That case might be an outlier, but on the whole, E&O claims aren’t that far off. “A big claim [for an average broker, not a bigger player] five or ten years ago used to be between $100,000 and $500,000,” says Matson. Today, the average range is $1 million, he says. Greene agrees; recent cases he’s defended on behalf of an insurer or broker have ranged from just below $1 million to almost $2 million. “These are not small cases anymore,” he stresses.
And Steve Ritter notes that it doesn’t take much for an E&O claim to soar into multi-million-dollar territory. “A serious residential fire or automobile injury damages can quite easily exceed $2 million. How about the medium-sized commercial client or the product manufacturer exporting to the U.S.?” Catastrophic events, whether they’re natural or caused by human error, like the train derailment at Lac-Mégantic, “can increase a broker’s exposure to E&O loss.”
Greene acknowledges that some claims surpass policy limits, but points out that “when you look at the damages claimed, it’s more of a skyhook by a lawyer throwing numbers in the air. Sure, there are policies where the excess had to be put on notice, [but] there’s usually sufficient coverage.”
But some still gamble with lower limits, says Samantha Ip, a partner at Clark Wilson LLP in Vancouver. She’s seen “the gamut” of claims involving brokers, and while most of her clients are larger brokers with higher limits, “I’ve been involved in cases that involved a mom and pop business, and they generally have lower limits than the Aons and Marshes of the world.” She’s also had discussions with smaller brokers in the course of Insurance Council complaints and was surprised at how low the limits were.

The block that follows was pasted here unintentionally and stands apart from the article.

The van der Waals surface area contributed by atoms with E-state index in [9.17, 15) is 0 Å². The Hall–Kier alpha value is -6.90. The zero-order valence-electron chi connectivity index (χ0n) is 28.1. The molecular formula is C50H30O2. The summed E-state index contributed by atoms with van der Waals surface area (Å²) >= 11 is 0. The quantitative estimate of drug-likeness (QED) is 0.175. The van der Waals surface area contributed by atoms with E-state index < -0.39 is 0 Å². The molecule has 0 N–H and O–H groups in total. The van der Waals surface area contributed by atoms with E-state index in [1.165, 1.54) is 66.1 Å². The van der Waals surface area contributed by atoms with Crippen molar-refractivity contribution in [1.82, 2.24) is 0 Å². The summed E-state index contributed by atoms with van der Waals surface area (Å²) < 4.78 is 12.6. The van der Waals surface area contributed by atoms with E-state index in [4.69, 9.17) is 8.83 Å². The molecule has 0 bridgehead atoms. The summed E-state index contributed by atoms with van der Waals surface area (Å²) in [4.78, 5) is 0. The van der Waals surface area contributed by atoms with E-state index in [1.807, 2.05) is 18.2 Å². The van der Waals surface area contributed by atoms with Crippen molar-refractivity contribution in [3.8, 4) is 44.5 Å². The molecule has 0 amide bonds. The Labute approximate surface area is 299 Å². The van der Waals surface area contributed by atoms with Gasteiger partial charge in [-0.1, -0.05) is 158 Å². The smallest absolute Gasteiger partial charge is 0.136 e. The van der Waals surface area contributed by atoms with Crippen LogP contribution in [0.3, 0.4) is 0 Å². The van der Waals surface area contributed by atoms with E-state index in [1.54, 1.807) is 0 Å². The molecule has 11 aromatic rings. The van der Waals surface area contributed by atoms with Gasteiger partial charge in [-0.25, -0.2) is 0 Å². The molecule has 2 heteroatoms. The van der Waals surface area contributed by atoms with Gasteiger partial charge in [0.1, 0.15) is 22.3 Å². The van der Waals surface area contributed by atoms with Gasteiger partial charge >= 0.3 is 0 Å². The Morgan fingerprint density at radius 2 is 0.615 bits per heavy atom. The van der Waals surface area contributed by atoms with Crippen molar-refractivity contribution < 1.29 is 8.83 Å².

“It doesn’t take much,” she says. “If you’re dealing with mom and pop brokers, you’re probably dealing with home insurance, and on those, you can have high-end things that are underinsured and gaps in coverage, and it could be more than the limits of a mom and pop broker.”
Ritter has a simple rule for them: follow your own advice on limits. “Why should the broker view their own E&O limit purchase decision any differently? Brokers who are purchasing limits of $2 million or less in E&O insurance are not keeping pace with current day norms.”
Are brokers heeding that advice? It’s definitely on their radar, says Peter Matson, who is hearing from more brokers concerned about increasing exposures. “Either they’ve had a lawsuit that’s shaken them or they’ve heard about lawsuits that are larger and coming from areas that historically they haven’t come from.”
Take divorce. It’s not new, but more couples are divvying up multiple properties and high-end assets during a split, making it easy for coverage to get lost in the shuffle. “Marriage disputes and break-ups are contributing to gaps. If the wife gets custody of the children and a $2 million house, the husband gets a condo, and the insurance on the house lapses, [and sometimes] the wife has never had to deal with that before.”
Products can represent another minefield. Adam Mitchell points to the arrival of a new product—like overland flood coverage. Every client must be contacted, so they have the option to move their coverage, he notes. “Every time the market moves or shifts, [with] product [or] pricing, it all opens up a gap for potential E&O.”